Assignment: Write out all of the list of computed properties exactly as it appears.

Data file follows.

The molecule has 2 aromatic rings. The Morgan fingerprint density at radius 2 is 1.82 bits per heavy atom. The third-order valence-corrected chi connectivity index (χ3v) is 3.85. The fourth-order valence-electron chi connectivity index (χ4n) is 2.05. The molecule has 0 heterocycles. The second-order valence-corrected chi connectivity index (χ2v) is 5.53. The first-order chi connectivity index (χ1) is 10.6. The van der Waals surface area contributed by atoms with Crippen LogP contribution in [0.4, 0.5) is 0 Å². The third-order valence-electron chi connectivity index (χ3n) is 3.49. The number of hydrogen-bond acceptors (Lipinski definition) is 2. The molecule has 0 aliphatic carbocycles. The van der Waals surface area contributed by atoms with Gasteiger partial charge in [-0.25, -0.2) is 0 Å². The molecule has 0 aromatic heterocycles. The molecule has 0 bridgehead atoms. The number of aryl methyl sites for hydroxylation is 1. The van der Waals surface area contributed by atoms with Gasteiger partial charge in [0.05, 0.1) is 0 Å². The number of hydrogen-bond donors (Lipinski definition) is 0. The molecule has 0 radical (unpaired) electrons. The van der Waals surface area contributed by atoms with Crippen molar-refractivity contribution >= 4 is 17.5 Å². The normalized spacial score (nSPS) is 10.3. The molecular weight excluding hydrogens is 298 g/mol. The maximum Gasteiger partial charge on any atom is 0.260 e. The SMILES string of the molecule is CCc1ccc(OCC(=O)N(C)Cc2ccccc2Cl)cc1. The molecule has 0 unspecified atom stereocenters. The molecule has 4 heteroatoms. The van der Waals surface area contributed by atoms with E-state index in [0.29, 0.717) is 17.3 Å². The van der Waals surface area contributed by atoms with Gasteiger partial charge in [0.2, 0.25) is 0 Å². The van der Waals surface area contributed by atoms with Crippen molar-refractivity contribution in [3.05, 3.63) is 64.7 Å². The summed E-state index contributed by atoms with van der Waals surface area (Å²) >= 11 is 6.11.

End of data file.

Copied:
The molecule has 2 aromatic rings. The Morgan fingerprint density at radius 2 is 1.82 bits per heavy atom. The third-order valence-corrected chi connectivity index (χ3v) is 3.85. The fourth-order valence-electron chi connectivity index (χ4n) is 2.05. The molecule has 0 heterocycles. The second-order valence-corrected chi connectivity index (χ2v) is 5.53. The first-order chi connectivity index (χ1) is 10.6. The van der Waals surface area contributed by atoms with Crippen LogP contribution in [0.4, 0.5) is 0 Å². The third-order valence-electron chi connectivity index (χ3n) is 3.49. The number of hydrogen-bond acceptors (Lipinski definition) is 2. The molecule has 0 aliphatic carbocycles. The van der Waals surface area contributed by atoms with Gasteiger partial charge in [-0.25, -0.2) is 0 Å². The molecule has 0 aromatic heterocycles. The molecule has 0 bridgehead atoms. The number of aryl methyl sites for hydroxylation is 1. The van der Waals surface area contributed by atoms with Gasteiger partial charge in [0.05, 0.1) is 0 Å². The number of hydrogen-bond donors (Lipinski definition) is 0. The molecule has 0 radical (unpaired) electrons. The van der Waals surface area contributed by atoms with Crippen molar-refractivity contribution >= 4 is 17.5 Å². The normalized spacial score (nSPS) is 10.3. The molecular weight excluding hydrogens is 298 g/mol. The maximum Gasteiger partial charge on any atom is 0.260 e. The SMILES string of the molecule is CCc1ccc(OCC(=O)N(C)Cc2ccccc2Cl)cc1. The molecule has 0 unspecified atom stereocenters. The molecule has 4 heteroatoms. The van der Waals surface area contributed by atoms with E-state index in [0.29, 0.717) is 17.3 Å². The van der Waals surface area contributed by atoms with Gasteiger partial charge in [0.2, 0.25) is 0 Å². The van der Waals surface area contributed by atoms with Crippen molar-refractivity contribution in [3.05, 3.63) is 64.7 Å². The summed E-state index contributed by atoms with van der Waals surface area (Å²) >= 11 is 6.11.